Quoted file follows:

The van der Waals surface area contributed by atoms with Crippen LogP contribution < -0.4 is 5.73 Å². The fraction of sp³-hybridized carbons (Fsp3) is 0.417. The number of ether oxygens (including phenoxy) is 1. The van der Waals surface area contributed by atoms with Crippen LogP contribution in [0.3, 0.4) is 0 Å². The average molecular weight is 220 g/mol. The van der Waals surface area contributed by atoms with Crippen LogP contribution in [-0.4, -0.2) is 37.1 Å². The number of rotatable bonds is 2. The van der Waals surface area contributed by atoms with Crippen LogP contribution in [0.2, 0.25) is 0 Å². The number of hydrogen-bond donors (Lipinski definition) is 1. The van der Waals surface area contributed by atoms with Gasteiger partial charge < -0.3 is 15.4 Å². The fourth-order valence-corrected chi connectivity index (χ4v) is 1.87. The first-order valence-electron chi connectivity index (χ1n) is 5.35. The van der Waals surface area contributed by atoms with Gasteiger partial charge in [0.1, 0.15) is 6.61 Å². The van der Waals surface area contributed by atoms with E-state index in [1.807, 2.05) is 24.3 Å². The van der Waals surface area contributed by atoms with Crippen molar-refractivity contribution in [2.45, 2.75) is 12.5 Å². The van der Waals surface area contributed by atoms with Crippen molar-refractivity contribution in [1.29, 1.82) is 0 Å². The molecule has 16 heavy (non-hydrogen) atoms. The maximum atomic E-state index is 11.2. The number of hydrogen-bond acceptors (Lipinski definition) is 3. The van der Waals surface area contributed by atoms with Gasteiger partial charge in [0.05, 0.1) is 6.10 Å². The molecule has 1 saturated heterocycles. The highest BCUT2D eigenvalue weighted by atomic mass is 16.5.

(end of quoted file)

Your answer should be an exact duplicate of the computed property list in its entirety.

The van der Waals surface area contributed by atoms with Crippen LogP contribution < -0.4 is 5.73 Å². The fraction of sp³-hybridized carbons (Fsp3) is 0.417. The number of ether oxygens (including phenoxy) is 1. The van der Waals surface area contributed by atoms with Crippen LogP contribution in [0.3, 0.4) is 0 Å². The average molecular weight is 220 g/mol. The van der Waals surface area contributed by atoms with Crippen LogP contribution in [-0.4, -0.2) is 37.1 Å². The number of rotatable bonds is 2. The van der Waals surface area contributed by atoms with Crippen LogP contribution in [0.2, 0.25) is 0 Å². The number of hydrogen-bond donors (Lipinski definition) is 1. The van der Waals surface area contributed by atoms with Gasteiger partial charge < -0.3 is 15.4 Å². The fourth-order valence-corrected chi connectivity index (χ4v) is 1.87. The first-order valence-electron chi connectivity index (χ1n) is 5.35. The van der Waals surface area contributed by atoms with Gasteiger partial charge in [0.1, 0.15) is 6.61 Å². The van der Waals surface area contributed by atoms with E-state index in [1.807, 2.05) is 24.3 Å². The van der Waals surface area contributed by atoms with Crippen molar-refractivity contribution in [2.45, 2.75) is 12.5 Å². The van der Waals surface area contributed by atoms with Crippen molar-refractivity contribution in [1.29, 1.82) is 0 Å². The molecule has 16 heavy (non-hydrogen) atoms. The maximum atomic E-state index is 11.2. The number of hydrogen-bond acceptors (Lipinski definition) is 3. The van der Waals surface area contributed by atoms with Gasteiger partial charge in [0.05, 0.1) is 6.10 Å². The molecule has 1 saturated heterocycles. The highest BCUT2D eigenvalue weighted by atomic mass is 16.5.